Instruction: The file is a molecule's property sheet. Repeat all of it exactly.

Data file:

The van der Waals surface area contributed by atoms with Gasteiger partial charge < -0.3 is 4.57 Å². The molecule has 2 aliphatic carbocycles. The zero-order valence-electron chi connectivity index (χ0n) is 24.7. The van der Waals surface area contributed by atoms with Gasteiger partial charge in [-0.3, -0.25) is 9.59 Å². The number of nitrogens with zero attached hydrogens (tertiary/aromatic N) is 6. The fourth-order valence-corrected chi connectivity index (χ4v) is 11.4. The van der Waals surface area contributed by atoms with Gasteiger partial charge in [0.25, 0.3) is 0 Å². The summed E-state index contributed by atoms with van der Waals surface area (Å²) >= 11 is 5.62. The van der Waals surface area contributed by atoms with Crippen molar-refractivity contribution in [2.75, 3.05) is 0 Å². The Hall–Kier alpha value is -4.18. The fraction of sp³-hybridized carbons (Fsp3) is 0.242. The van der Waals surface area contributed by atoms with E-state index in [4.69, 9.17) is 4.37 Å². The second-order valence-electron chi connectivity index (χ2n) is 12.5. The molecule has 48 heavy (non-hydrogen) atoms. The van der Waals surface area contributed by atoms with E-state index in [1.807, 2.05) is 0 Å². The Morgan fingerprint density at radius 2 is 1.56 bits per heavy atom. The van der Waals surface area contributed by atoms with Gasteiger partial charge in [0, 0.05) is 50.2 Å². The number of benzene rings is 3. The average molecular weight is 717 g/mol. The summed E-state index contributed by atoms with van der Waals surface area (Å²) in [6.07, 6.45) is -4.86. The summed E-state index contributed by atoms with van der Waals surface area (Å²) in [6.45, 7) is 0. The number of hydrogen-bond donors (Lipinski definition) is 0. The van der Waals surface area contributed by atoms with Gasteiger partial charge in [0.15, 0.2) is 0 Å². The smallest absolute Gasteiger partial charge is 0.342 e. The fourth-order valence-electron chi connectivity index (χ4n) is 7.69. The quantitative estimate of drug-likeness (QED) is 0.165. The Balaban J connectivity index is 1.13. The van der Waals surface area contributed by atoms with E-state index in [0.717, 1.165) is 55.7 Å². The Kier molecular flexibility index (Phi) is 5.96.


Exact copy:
The van der Waals surface area contributed by atoms with Gasteiger partial charge < -0.3 is 4.57 Å². The molecule has 2 aliphatic carbocycles. The zero-order valence-electron chi connectivity index (χ0n) is 24.7. The van der Waals surface area contributed by atoms with Gasteiger partial charge in [-0.3, -0.25) is 9.59 Å². The number of nitrogens with zero attached hydrogens (tertiary/aromatic N) is 6. The fourth-order valence-corrected chi connectivity index (χ4v) is 11.4. The van der Waals surface area contributed by atoms with Gasteiger partial charge in [0.25, 0.3) is 0 Å². The summed E-state index contributed by atoms with van der Waals surface area (Å²) >= 11 is 5.62. The van der Waals surface area contributed by atoms with Crippen molar-refractivity contribution in [2.75, 3.05) is 0 Å². The Hall–Kier alpha value is -4.18. The fraction of sp³-hybridized carbons (Fsp3) is 0.242. The van der Waals surface area contributed by atoms with E-state index in [4.69, 9.17) is 4.37 Å². The second-order valence-electron chi connectivity index (χ2n) is 12.5. The molecule has 48 heavy (non-hydrogen) atoms. The van der Waals surface area contributed by atoms with E-state index in [1.807, 2.05) is 0 Å². The Morgan fingerprint density at radius 2 is 1.56 bits per heavy atom. The van der Waals surface area contributed by atoms with Gasteiger partial charge in [0, 0.05) is 50.2 Å². The number of benzene rings is 3. The average molecular weight is 717 g/mol. The summed E-state index contributed by atoms with van der Waals surface area (Å²) in [6.07, 6.45) is -4.86. The summed E-state index contributed by atoms with van der Waals surface area (Å²) in [6.45, 7) is 0. The number of hydrogen-bond donors (Lipinski definition) is 0. The van der Waals surface area contributed by atoms with Gasteiger partial charge in [0.15, 0.2) is 0 Å². The smallest absolute Gasteiger partial charge is 0.342 e. The fourth-order valence-electron chi connectivity index (χ4n) is 7.69. The quantitative estimate of drug-likeness (QED) is 0.165. The Balaban J connectivity index is 1.13. The van der Waals surface area contributed by atoms with E-state index in [0.717, 1.165) is 55.7 Å². The Kier molecular flexibility index (Phi) is 5.96.